A.P. Oost1*, Y.T. van Popta2
The westernmost inlet of the Wadden Sea, the Marsdiep, is a relatively young tidal system if compared to the other Dutch inlets. This might also explain the present-day relatively large depth of the system.
Situation up to ca. 1000 A.D.
At the dawn of historical times, the Zuiderzee region consisted of several river-fed lakes, described as Flevo Lakes (Lacus Flevo) and largely uninhabited peatlands (Van Bavel, 2010). The lakes gradually increased in size due to erosion. The peats extended N of the present-day IJsselmeer area and functioned as a barrier between the North Sea and the lakes. The waterway to the W, the Oer-IJ closed around 200 BC and limited drainage of the lakes (Vos, 2015). Throughout the Roman period and Early Middle Ages, the lakes were (partially) drained by the Vlie tidal inlet, as can also be deduced from the name Lacus Flevo, at least since 400 BC or perhaps even since 700-1000 BC (Vos, 2015; Van Zijverden, 2017). Given the fresh water conditions and the lack of strong tides in the lakes, fresh water must have drained towards the Vlie tidal inlet via a stream, which is mentioned Nakala in historical sources. Calculations learn that this channel was at least some 10-20 km long and of limited width. Such a situation may well have existed up to the 8th century AD as the Vita Boniface (754-768 AD) indicates. By that time, the name of the region changed from Lacus Flevo into Almaere, meaning ‘all lakes’ and suggesting larger fresh water basins. The Vlie system was most likely an estuary.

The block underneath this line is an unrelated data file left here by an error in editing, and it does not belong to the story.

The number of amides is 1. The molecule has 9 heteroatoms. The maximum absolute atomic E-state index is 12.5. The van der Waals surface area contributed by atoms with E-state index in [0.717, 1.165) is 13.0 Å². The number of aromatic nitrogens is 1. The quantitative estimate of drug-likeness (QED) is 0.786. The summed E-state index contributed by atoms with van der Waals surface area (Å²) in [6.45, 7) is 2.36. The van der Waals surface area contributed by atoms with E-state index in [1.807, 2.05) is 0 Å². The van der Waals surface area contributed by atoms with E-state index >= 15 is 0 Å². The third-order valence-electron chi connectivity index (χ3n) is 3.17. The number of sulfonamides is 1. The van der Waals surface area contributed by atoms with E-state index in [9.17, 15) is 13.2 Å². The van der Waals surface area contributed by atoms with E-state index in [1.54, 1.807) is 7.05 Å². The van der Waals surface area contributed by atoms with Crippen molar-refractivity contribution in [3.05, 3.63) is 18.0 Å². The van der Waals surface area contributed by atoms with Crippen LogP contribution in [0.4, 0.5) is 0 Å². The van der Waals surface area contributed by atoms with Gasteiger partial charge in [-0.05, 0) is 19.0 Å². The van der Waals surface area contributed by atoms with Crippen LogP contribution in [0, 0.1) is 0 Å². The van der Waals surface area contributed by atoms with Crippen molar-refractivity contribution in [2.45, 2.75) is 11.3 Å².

The Maresdeop (817 AD) indicates either a “marsh stream” or a “sea deep”, leaving it unclear how the situation was. However, up to at least 800 AD the coast between Den Helder and Texel was probably situated some 10 km more to the W (Schoorl, 1973). Tides came up to Den Helder, but 4.5 km to the E the area was inhabited in the 8th, 9th and in the 11th-12th century (Woltering, 1998).
1000-1500 the formation of the Zuiderzee
As the erosion of the seaward protruding coast of Texel-Den Helder continued, the Marsdiep itself also retreated in a landward direction. This will have made the peaty landscape E of it more vulnerable to flooding. The Marsdiep inlet might have been situated at its present location around 1220 AD or earlier, but had a small tidal volume (Oost et al., 2003). Salt water reached the Balgzand area around 1200 AD. Somewhere between probably 1150 and 1300 AD the Vlie system was contacted which originally may have reached westward up to Wieringen. The expansion of the Marsdiep to the E led to strong changes in the western Wadden Sea and the Zuiderzee area, as oxygen-rich salt waters driven by tides, waves and storm surges burned the peat and drained and eroded it.